This is what I. J. Good first identified when he described this ‘intelligence explosion’ or what modern AI theorists, like Nick Bostrom, call the AI’s ‘takeoff’ event.
Understanding an artificial superintelligence
At this point, some of you are probably thinking that the key difference between human intelligence and an ASI's intelligence is how fast either side can think. And while it's true that this theoretical future ASI will think faster than humans, this ability is already fairly commonplace throughout today's computer sector—our smartphone thinks (computes) faster than a human mind, a supercomputer thinks millions of times faster than a smartphone, and a future quantum computer will think faster still.
No, speed isn’t the feature of intelligence we’re explaining here. It’s the quality.
You can speed up the brains of your Samoyed or Corgi all you want, but that doesn't translate into a new understanding how to interpret language or abstract ideas. Even with an extra decade or two, these doggos won't all of a sudden comprehend how to make or use tools, let alone understand the finer differences between a capitalist and socialist economic system.
When it comes to intelligence, humans operate on a different plane than animals. Likewise, should an ASI reach its full theoretical potential, their minds will operate on a level far beyond the reach of the average modern human. For some context, let’s look at the applications of these ASI.
How might an artificial superintelligence work alongside humanity?
Assuming a certain government or corporation is successful in creating an ASI, how might they use it? According to Bostrom, there are three separate but related forms these ASI might take:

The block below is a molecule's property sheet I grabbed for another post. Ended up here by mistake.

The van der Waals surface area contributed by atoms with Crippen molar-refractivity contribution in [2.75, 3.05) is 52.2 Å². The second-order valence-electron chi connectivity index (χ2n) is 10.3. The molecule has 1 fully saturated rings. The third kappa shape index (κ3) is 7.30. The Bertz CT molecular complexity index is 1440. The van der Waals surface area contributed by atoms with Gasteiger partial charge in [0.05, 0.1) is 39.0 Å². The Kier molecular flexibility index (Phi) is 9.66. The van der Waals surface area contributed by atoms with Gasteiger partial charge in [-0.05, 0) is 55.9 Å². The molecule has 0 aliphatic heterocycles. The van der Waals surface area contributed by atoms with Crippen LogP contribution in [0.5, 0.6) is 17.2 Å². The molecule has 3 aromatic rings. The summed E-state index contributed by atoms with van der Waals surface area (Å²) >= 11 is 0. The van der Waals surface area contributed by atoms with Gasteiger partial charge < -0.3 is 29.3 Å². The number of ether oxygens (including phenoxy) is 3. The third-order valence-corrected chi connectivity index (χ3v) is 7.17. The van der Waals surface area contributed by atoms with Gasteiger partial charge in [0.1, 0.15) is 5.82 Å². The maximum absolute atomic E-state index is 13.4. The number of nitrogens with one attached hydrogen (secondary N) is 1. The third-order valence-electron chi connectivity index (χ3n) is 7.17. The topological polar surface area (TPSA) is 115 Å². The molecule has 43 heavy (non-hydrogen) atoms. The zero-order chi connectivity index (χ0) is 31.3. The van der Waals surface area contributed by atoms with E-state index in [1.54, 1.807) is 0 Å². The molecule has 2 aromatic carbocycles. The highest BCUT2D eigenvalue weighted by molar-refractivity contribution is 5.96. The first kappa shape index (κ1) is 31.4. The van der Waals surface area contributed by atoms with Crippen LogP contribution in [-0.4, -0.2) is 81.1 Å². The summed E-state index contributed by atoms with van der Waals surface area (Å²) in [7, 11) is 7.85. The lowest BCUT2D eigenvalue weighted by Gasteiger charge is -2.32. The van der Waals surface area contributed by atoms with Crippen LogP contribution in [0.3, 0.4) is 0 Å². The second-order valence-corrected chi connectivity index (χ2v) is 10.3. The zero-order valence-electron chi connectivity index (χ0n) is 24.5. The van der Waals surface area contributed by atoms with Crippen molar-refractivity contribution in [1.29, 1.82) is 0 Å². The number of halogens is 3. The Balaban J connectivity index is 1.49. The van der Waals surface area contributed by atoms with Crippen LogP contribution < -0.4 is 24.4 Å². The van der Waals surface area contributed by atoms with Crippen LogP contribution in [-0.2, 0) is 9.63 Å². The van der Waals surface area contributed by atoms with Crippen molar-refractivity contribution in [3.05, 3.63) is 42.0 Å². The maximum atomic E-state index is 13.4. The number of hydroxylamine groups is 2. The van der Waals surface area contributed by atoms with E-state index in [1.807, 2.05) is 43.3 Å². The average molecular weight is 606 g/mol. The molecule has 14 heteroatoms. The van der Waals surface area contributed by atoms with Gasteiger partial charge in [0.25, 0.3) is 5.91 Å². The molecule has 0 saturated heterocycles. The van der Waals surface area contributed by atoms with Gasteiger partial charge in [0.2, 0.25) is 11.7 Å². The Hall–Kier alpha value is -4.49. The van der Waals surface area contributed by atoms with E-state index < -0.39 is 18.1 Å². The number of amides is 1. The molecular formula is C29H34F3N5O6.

- Oracle. Here, we would interact with an ASI the same as we already do with the Google search engine; we’ll ask it a question, but no matter how complex said question, the ASI will answer it perfectly and in a way that’s tailored to you and your question’s context.
- Genie. In this case, we will assign an ASI a specific task, and it will execute as commanded. Research a cure for cancer. Done. Find all the planets hidden inside the backlog of 10 years worth of images from NASA's Hubble Space Telescope. Done. Engineer a working fusion reactor to solve humanity's energy demand. Abracadabra.
- Sovereign. Here, the ASI is assigned an open-ended mission and given the freedom to execute it. Steal the R&D secrets from our corporate competitor. "Easy." Discover the identities of all foreign spies hiding inside our borders. "On it." Ensure the continued economic prosperity of the United States. "No problem."
Now, I know what you’re thinking, this all sounds pretty far fetched. That’s why it’s important to remember that every problem/challenge out there, even the ones that have stumped the world’s brightest minds to date, they’re all solvable. But the difficulty of a problem is measured by the intellect tackling it.
In other words, the greater the mind applied to a challenge, the easier it becomes to find a solution to said challenge. Any challenge. It's like an adult watching an infant struggle to understand why he can't fit a square block into a round opening—for the adult, showing the infant that the block should fit through the square opening would be child's play.
Likewise, should this future ASI reach its full potential, this mind would become the most powerful intellect in the known universe—powerful enough to solve any challenge, no matter how complex.
This is why many AI researchers are calling the ASI the last invention man will ever have to make. If convinced to work alongside humanity, it can help us solve all of the world's most pressing problems. We can even ask it to eliminate all disease and end aging as we know it. Humanity can for the first time cheat death permanently and enter a new age of prosperity.
But the opposite is also possible.
Intelligence is power. If mismanaged or instructed by bad actors, this ASI could become the ultimate tool of oppression, or it could flat out exterminate humanity altogether—think Skynet from the Terminator or the Architect from the Matrix movies.
In truth, neither extreme is likely. The future is always far messier than utopians and distopians predict. That’s why now that we understand the concept of an ASI, the rest of this series will explore how an ASI will impact society, how society will defend against a rogue ASI, and how the future might look like if humans and AI live side-by-side. Read on.